Analysis 18/2016: The Act on National Fiscal Administration - another blow to the taxpayer
Where does the weakness of tax administration come from?
Overshadowed by media leaks about plans of single tax and changes in VAT, another - at least equally important - legislative process goes on. It concerns the new rules governing the administration responsible for collecting taxes and enforcing tax law, included in the laws passed on 21 October: the National Fiscal Administration Act (KAS Act) and a separate act containing implementing provisions of the KAS Act.
While the tax rates or VAT gap are topics more likely to absorb public opinion, for the proper functioning of the tax system, the size of budget tax revenues, business conditions, the legal security of citizens and the foundations of economic development, proper operation of the fiscal apparatus is even more important.
The adopted law:
• does not alter the overly fragmented system of control procedures applied to taxpayers by the tax authorities, and so treasury resources will still be unable to concentrate on prevention of serious pathologies;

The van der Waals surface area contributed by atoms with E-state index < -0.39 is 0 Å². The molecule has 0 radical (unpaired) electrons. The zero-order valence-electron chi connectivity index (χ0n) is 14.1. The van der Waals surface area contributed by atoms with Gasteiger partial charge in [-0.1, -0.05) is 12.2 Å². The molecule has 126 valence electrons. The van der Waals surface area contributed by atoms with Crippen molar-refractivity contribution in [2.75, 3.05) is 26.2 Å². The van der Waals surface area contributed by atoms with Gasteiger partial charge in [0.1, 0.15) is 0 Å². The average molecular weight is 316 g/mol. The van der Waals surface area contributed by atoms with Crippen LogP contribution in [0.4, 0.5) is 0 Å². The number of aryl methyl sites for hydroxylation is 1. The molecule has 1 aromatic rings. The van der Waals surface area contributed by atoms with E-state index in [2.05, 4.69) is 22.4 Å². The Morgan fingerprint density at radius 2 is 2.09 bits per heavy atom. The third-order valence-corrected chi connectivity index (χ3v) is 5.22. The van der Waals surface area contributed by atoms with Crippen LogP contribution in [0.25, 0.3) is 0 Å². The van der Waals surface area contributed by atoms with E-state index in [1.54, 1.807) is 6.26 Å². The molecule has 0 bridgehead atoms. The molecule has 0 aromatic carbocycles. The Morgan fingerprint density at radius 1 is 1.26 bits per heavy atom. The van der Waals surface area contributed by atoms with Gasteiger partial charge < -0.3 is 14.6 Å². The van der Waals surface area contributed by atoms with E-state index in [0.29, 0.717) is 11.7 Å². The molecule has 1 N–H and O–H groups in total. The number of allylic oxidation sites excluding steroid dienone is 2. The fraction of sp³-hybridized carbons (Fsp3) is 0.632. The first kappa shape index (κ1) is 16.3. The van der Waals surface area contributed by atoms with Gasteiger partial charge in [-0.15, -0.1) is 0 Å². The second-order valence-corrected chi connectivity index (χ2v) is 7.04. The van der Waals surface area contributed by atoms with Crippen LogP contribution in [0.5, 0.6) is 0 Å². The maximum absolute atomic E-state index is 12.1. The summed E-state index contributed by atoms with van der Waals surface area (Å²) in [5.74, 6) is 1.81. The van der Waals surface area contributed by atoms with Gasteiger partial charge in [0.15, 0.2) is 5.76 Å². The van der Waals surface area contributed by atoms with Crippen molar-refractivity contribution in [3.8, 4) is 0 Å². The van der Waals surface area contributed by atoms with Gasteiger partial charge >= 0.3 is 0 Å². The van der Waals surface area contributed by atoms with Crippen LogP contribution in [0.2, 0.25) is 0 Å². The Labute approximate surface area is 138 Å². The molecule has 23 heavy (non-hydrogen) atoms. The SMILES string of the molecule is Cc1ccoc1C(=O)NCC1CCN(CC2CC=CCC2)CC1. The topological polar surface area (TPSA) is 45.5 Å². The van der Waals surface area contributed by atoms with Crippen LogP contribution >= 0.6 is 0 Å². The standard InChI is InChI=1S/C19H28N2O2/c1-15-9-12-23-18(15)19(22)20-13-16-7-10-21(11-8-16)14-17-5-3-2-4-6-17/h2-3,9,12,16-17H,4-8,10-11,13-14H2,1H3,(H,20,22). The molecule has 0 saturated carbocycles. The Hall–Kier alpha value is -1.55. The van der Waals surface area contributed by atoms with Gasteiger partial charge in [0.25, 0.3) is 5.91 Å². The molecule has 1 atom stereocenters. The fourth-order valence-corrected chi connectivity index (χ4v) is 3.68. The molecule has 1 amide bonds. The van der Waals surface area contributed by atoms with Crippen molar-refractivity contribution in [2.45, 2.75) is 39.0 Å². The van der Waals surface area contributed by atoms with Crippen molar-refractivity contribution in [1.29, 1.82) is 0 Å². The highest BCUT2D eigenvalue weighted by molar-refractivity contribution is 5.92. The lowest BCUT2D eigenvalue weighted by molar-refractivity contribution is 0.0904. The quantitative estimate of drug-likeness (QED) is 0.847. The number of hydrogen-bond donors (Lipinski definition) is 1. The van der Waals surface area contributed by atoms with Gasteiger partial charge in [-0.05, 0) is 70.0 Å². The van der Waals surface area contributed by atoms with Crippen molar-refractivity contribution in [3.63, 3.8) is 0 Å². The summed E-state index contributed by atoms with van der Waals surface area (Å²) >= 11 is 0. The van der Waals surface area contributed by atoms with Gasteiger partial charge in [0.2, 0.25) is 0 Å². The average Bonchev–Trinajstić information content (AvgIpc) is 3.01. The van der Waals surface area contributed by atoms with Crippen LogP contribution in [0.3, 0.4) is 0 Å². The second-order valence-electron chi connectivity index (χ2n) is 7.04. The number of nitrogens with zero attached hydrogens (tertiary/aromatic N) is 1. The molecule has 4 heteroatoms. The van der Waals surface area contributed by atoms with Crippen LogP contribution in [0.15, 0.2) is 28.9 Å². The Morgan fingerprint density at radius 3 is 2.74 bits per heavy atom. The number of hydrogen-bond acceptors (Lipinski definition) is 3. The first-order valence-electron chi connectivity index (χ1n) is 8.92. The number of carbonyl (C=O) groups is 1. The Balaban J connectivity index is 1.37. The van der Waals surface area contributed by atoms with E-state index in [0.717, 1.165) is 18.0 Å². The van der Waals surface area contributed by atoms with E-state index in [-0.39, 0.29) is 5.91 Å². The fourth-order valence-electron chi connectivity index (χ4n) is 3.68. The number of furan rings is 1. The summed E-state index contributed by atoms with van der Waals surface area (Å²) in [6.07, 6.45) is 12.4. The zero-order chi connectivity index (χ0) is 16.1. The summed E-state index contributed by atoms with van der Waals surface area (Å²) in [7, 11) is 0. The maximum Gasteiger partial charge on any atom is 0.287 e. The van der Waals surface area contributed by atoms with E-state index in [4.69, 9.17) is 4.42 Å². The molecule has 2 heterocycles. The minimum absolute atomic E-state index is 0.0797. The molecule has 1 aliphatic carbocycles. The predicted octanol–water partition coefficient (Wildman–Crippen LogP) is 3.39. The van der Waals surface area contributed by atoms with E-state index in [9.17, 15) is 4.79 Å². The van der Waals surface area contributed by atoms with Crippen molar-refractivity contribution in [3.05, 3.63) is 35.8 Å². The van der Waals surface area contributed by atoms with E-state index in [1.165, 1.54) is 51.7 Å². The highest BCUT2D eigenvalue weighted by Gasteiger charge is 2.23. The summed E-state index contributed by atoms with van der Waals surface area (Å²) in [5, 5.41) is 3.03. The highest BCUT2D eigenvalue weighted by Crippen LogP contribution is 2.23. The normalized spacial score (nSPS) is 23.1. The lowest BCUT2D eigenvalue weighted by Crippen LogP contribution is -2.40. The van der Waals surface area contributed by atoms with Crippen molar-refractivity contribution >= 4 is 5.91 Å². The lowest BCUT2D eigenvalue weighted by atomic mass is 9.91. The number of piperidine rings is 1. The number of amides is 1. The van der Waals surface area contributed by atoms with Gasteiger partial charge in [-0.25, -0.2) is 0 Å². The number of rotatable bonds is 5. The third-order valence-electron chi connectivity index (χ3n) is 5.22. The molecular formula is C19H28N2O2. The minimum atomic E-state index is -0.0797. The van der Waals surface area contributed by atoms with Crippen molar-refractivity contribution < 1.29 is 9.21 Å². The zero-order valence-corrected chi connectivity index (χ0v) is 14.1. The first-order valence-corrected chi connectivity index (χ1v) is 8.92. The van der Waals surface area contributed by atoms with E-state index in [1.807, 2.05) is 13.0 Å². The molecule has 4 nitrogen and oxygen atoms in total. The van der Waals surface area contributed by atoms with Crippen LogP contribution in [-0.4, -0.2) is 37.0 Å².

• as the panacea for all the ills of the fiscal system it introduces reorganization - merging, dissolving, and creating new offices – although the current organizational structure has very little relevance to these problems;
• increases the submissiveness and subordination of the tax apparatus to the ruling party, as it allows for a large-scale purge at all managerial positions of the tax apparatus, the Ministry of Finance, customs and tax chambers. Competitions for managerial positions are no longer mandatory;
• does not provide for any objective and credible mechanisms for periodic assessments of treasury staff;
• does not introduce any significant new means to facilitate the circulation of information and data within the tax system, or between this apparatus and the taxpayer;
• eliminates the requirement of fiscal secrecy for specific (police) powers of the National Tax Administration and Customs officers, undermining the basis of the system of personal data protection;
• excludes the application of the provisions of the Freedom of Economic Activity Act to customs and fiscal control of an entrepreneur;
• makes appeals against post-control decisions purely fictitious, making it difficult for the taxpayer to enforce his / her rights and burdening the courts with excessive number of litigations on tax matters.
The deep dysfunction of the Polish tax system is confirmed not only by the daily experiences of taxpayers and even opinions of the tax administration staff themselves - which can be found e.g. on www.skarbowcy.pl - but also by international comparisons. The graphs show that the ratio of the cost of collecting taxes to tax revenues is in Poland almost the highest in OECD. At the same time, the value of tax collected per single tax officer is the lowest in Poland.
Full analysis (in Polish) is aviliable here.
prof. Dariusz Adamski, Professor of Law at Wroclaw Uniwersity, Project Coordinator LepszePodatki.pl
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